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NACOGDOCHES, Texas — After more than three decades, the East Texas Pine Plantation Research Project, initiated by Stephen F. Austin State University’s Arthur Temple College of Forestry and Agriculture, continues to make breakthroughs in the management of East Texas forestlands and the Western Gulf Coast region.

 

The long-term research program partners with private forest landowners to gather precise scientific data to develop modern tools to optimize the growth, health and management of the region’s forests.

 

While industry partners benefit from scientific insight, SFA forestry students profit from the ability to conduct hands-on research in the field.

 

After joining the college in 2016, Dr. Yuhui Weng, assistant professor of forest biometrics and ETPPRP director, set a goal to expand partnerships and research projects beyond Texas’ pineywoods to serve timber producers across the Western Gulf Coastal Plain.

 

“Our research is highly focused on the needs of timber producers in the Western Gulf Coast region,” Weng said. “Because of our expertise in factors influencing forest productivity in the region, we are able to provide more region-specific, data-driven guidance than other universities who may be located on the southeastern U.S. coast.”

 

Examples of ongoing projects include the development of growth and yield models for intensively managed pine plantations and the incorporation of environmental factors, such as climatic change into the management of pine plantations in the Western Gulf Coastal Plain.

 

Weng explained that productivity of forest plantations is primarily determined by site quality, stand age and stand density. The ETPPRP established numerous permanent experimental plots in pine plantations across the region that are measured for growth and health every three years.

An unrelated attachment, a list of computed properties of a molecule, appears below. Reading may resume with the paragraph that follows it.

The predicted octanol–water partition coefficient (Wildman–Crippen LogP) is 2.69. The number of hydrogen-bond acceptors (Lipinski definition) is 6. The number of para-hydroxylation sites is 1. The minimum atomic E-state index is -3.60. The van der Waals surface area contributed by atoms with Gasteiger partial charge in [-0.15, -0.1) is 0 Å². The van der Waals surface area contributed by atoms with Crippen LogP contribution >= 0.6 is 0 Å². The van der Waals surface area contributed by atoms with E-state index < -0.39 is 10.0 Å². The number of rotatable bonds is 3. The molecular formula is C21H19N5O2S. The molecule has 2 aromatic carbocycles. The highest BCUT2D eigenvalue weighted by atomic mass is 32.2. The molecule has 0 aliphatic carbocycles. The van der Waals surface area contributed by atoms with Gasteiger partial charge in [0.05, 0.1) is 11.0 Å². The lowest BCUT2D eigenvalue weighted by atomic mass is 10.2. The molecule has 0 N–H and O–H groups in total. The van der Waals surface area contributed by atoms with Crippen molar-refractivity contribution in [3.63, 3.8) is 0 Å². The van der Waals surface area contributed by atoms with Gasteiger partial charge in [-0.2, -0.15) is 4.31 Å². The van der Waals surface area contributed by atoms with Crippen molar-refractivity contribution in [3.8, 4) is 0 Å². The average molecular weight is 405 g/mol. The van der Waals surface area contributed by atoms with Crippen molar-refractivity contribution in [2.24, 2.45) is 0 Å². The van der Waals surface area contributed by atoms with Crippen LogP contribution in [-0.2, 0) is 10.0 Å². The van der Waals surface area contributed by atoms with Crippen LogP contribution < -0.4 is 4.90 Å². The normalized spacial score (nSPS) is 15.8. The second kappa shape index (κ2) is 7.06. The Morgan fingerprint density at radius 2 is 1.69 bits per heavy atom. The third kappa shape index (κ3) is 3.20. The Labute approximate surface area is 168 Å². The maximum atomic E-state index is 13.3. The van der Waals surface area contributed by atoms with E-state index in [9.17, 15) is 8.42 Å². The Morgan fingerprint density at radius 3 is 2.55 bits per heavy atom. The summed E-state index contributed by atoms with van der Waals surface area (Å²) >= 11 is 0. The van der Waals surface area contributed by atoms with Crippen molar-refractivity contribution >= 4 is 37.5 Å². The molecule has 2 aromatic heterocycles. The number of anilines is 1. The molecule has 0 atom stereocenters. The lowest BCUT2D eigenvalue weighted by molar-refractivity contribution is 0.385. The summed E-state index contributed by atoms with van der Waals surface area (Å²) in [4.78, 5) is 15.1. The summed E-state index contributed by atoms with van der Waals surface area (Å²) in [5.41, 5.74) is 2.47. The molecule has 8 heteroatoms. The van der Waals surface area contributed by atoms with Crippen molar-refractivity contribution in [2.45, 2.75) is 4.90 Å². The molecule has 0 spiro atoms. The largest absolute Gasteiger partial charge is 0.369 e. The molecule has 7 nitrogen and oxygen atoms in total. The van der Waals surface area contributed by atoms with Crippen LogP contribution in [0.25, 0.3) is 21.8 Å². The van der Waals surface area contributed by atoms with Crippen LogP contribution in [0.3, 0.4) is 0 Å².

This data provides an accurate evaluation of the dynamic, temporal changes in site quality, stand density and presence of disease and has been used to develop mathematical tools to predict future plantation productivity and health.

 

Since the program’s launch, more than 100 peer-reviewed publications and technical reports have contributed to the body of knowledge of factors affecting the region’s timberlands. 

 

This year, the ETPPRP will partner with the Western Gulf Tree Improvement Program to develop growth and yield models for a variety of genetically unique loblolly pine varieties, which are known for their rapid growth. 

 

In December, representatives from four participating timber companies, as well as prospective partners, visited the SFA campus for an annual meeting to review program accomplishments in 2018.

 

Among the developments are two peer-reviewed publications that provide participants with insight into the early response of loblolly pines to tree thinning operations in the Western Gulf Coastal Plain, as well as trends in fusiform rust infections and their relationship to tree and stand characteristics in East Texas pine plantations. According to the U.S. Forest Service, fusiform rust is a widespread and highly damaging disease that affects loblolly and slash pine species.

 

Moving forward, Weng said he hopes to gain more forest industry partners to continue to expand the scientific knowledge and productivity of the region’s forestlands.

 

For more information on the ETPPRP, contact Weng at (936) 468-1354 or wengy@sfasu.edu.

 

 

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